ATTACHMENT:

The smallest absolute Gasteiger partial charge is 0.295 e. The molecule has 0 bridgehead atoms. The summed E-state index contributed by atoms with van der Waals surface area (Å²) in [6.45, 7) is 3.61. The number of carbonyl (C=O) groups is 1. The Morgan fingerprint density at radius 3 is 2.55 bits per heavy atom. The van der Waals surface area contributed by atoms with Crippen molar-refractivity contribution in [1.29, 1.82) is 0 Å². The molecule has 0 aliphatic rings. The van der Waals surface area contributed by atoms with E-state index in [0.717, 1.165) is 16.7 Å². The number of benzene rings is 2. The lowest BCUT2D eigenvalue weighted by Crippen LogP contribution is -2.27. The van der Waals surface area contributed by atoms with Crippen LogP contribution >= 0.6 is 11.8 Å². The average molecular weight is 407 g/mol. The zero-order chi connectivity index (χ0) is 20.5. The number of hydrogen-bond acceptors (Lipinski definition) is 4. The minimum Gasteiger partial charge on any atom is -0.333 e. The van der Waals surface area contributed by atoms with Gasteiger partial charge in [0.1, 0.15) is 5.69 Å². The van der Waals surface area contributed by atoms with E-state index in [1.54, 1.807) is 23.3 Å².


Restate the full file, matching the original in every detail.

The smallest absolute Gasteiger partial charge is 0.295 e. The molecule has 0 bridgehead atoms. The summed E-state index contributed by atoms with van der Waals surface area (Å²) in [6.45, 7) is 3.61. The number of carbonyl (C=O) groups is 1. The Morgan fingerprint density at radius 3 is 2.55 bits per heavy atom. The van der Waals surface area contributed by atoms with Crippen molar-refractivity contribution in [1.29, 1.82) is 0 Å². The molecule has 0 aliphatic rings. The van der Waals surface area contributed by atoms with E-state index in [0.717, 1.165) is 16.7 Å². The number of benzene rings is 2. The lowest BCUT2D eigenvalue weighted by Crippen LogP contribution is -2.27. The van der Waals surface area contributed by atoms with Crippen LogP contribution >= 0.6 is 11.8 Å². The average molecular weight is 407 g/mol. The zero-order chi connectivity index (χ0) is 20.5. The number of hydrogen-bond acceptors (Lipinski definition) is 4. The minimum Gasteiger partial charge on any atom is -0.333 e. The van der Waals surface area contributed by atoms with Gasteiger partial charge in [0.1, 0.15) is 5.69 Å². The van der Waals surface area contributed by atoms with E-state index in [1.54, 1.807) is 23.3 Å².